Published: January 31, 2008

Islamic finance nearing ‘critical mass’

By Faisal Masudi, Staff Writer

Islamic finance is approaching “critical mass” in Dubai, the birthplace of banking with a Muslim twist, an international seminar here forecasting the industry for this year heard Wednesday.

Addressing a business delegation that included FTSE Group, the yardstick for British stock markets – the Group was here to announce its launch of an Islamic index – Dubai International Financial Authority’s CEO, Nasser Al Shaali, said it took the emirate only three years to become the world’s “only exportable model for regulating Islamic Finance”.

“It started right here with Dubai Islamic Bank. Today, we have an advisory council, international rating agency, the Cass Business School – the only executive MBA program for Islamic Finance – and an Islamic Waqf (endowment trust)”, said Al Shaali.

Islamic Finance is a Dh3-trillion global industry that grows about 20 per cent yearly, according to various estimates cited by Majid Dawood, CEO of Yasaar Research Inc., the company co-launching FTSE’s Islamic index.

“It is the fastest growing sector in banking, expanding into non-Muslim regions like Europe and South Africa. By 2025, it will make up an estimated 12 per cent of all equity versus debt-based products and transactions”, said Dawood.

The boom is tempting Asian economic powerhouses like Japan and Hong Kong – the gateway to China – who have started tweaking commercial norms there to win Muslim favor and money, said Dawood.

“That’s a good sign. Islamic investments are moving beyond Malaysia and the GCC which have traditionally been driving demand”, Dawood added.

Even the Reserve Bank of India is eyeing investments in line with Shariah, or Islamic law, Dawood told the audience at The Gate, Dubai’s iconic landmark for all things financial.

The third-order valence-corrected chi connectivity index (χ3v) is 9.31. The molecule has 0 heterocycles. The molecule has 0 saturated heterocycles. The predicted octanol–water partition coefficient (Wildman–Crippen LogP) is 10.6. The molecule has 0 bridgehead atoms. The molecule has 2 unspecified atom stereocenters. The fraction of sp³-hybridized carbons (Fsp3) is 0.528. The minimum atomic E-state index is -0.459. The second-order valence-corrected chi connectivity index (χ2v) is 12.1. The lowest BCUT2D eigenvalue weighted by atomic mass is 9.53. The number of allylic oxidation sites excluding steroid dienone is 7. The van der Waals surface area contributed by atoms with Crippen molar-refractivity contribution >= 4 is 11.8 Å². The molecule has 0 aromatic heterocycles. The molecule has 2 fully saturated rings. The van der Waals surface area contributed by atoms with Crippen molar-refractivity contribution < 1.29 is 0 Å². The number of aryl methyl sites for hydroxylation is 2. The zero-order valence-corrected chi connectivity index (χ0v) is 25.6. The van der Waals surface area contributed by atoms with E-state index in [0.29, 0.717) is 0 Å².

He also expects London to extend its longtime role as a nerve center for ‘conventional’ business to Islamic finance as well.

“That city has beaten Pakistan, an Islamic republic, as an active role player. We (Muslims) ought to contribute too”, Dawood said.

Although Dubai received a better report – “it’s got a great track record and infrastructure and the government is supportive”, according to Dawood – there is always room for improvement.

Imogen Hatcher, managing director for FTSE Europe Middle East and Africa, who is poised to “take on this part of the world”, wants more “credibility and legitimacy.”

“The ‘feverish innovation’ (in Islamic financial products) has led to very ‘clever’ stuff, if you like”, she said. The cautious sentiment was echoed by Al Shaali who also admitted the “need to be lawful and transparent.”

“There can be no black-boxes, no surprises in this story”, Hatcher said.
Another sticky point in the path of Islamic finance – it forbids investing in businesses dealing in pork, alcohol, cigarettes, and usury, among other taboos in the Muslim faith – is the lack of a united front that determines what is acceptable to trade, the speakers stressed.

While Dawood suggested having on corporate board at least three Muslim scholars – “we all make mistakes” – for a balanced view, Dr. Mohamed Laldin, a religious advisor, said the problem was rooted in the way the industry was evolving.

“The focus seems to be on imitation rather than innovation, where existing conventional products are simply ‘Islamisized’. It is true that we (scholars) sometimes have our own understanding, and practitioners have their own understanding. I think we can all move forward if we work together”, said Dr. Laldin, who was also there for a “blessing ceremony” for FTSE Shariah Global Equity Index Series.

The Series is made up of 96 indices, 12 of which are calculated in real-time.
In 1995, FTSE Group gained independence from its creators, the Financial Times and London Stock Exchange.



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